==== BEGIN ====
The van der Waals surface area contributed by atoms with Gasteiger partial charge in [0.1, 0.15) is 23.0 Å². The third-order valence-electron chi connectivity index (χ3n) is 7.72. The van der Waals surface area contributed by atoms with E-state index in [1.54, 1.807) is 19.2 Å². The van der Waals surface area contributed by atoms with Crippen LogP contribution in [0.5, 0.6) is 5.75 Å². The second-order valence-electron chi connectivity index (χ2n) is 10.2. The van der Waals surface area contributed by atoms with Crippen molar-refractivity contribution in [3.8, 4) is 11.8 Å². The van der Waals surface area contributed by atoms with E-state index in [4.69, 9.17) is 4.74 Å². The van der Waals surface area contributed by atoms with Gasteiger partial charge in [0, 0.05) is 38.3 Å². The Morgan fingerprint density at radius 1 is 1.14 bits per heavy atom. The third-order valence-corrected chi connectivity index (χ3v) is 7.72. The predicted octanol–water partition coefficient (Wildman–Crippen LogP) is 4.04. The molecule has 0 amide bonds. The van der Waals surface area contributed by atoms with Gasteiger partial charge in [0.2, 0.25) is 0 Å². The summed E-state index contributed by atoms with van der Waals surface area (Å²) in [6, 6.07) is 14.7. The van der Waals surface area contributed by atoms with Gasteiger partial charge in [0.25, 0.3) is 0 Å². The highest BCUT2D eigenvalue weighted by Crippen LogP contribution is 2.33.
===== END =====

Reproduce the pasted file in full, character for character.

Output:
The van der Waals surface area contributed by atoms with Gasteiger partial charge in [0.1, 0.15) is 23.0 Å². The third-order valence-electron chi connectivity index (χ3n) is 7.72. The van der Waals surface area contributed by atoms with E-state index in [1.54, 1.807) is 19.2 Å². The van der Waals surface area contributed by atoms with Crippen LogP contribution in [0.5, 0.6) is 5.75 Å². The second-order valence-electron chi connectivity index (χ2n) is 10.2. The van der Waals surface area contributed by atoms with Crippen molar-refractivity contribution in [3.8, 4) is 11.8 Å². The van der Waals surface area contributed by atoms with E-state index in [4.69, 9.17) is 4.74 Å². The van der Waals surface area contributed by atoms with Gasteiger partial charge in [0, 0.05) is 38.3 Å². The Morgan fingerprint density at radius 1 is 1.14 bits per heavy atom. The third-order valence-corrected chi connectivity index (χ3v) is 7.72. The predicted octanol–water partition coefficient (Wildman–Crippen LogP) is 4.04. The molecule has 0 amide bonds. The van der Waals surface area contributed by atoms with Gasteiger partial charge in [0.2, 0.25) is 0 Å². The summed E-state index contributed by atoms with van der Waals surface area (Å²) in [6, 6.07) is 14.7. The van der Waals surface area contributed by atoms with Gasteiger partial charge in [0.25, 0.3) is 0 Å². The highest BCUT2D eigenvalue weighted by Crippen LogP contribution is 2.33.